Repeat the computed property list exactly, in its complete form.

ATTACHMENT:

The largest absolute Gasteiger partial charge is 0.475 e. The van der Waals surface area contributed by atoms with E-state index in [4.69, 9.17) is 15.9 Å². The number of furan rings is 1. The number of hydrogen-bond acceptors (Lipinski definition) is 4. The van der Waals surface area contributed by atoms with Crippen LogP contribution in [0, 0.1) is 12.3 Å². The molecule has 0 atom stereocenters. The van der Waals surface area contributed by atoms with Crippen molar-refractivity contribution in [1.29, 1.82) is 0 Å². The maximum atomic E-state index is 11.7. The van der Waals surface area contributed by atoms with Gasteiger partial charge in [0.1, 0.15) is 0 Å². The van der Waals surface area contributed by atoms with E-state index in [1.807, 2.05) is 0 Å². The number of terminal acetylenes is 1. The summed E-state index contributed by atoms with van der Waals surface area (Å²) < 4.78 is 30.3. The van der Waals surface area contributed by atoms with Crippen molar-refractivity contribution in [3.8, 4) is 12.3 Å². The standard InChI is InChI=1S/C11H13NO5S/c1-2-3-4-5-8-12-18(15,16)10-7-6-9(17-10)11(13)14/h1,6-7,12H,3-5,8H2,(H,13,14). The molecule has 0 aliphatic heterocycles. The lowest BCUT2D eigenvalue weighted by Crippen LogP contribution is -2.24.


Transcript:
The largest absolute Gasteiger partial charge is 0.475 e. The van der Waals surface area contributed by atoms with E-state index in [4.69, 9.17) is 15.9 Å². The number of furan rings is 1. The number of hydrogen-bond acceptors (Lipinski definition) is 4. The van der Waals surface area contributed by atoms with Crippen LogP contribution in [0, 0.1) is 12.3 Å². The molecule has 0 atom stereocenters. The van der Waals surface area contributed by atoms with Crippen molar-refractivity contribution in [1.29, 1.82) is 0 Å². The maximum atomic E-state index is 11.7. The van der Waals surface area contributed by atoms with Gasteiger partial charge in [0.1, 0.15) is 0 Å². The van der Waals surface area contributed by atoms with E-state index in [1.807, 2.05) is 0 Å². The number of terminal acetylenes is 1. The summed E-state index contributed by atoms with van der Waals surface area (Å²) < 4.78 is 30.3. The van der Waals surface area contributed by atoms with Crippen molar-refractivity contribution in [3.8, 4) is 12.3 Å². The standard InChI is InChI=1S/C11H13NO5S/c1-2-3-4-5-8-12-18(15,16)10-7-6-9(17-10)11(13)14/h1,6-7,12H,3-5,8H2,(H,13,14). The molecule has 0 aliphatic heterocycles. The lowest BCUT2D eigenvalue weighted by Crippen LogP contribution is -2.24.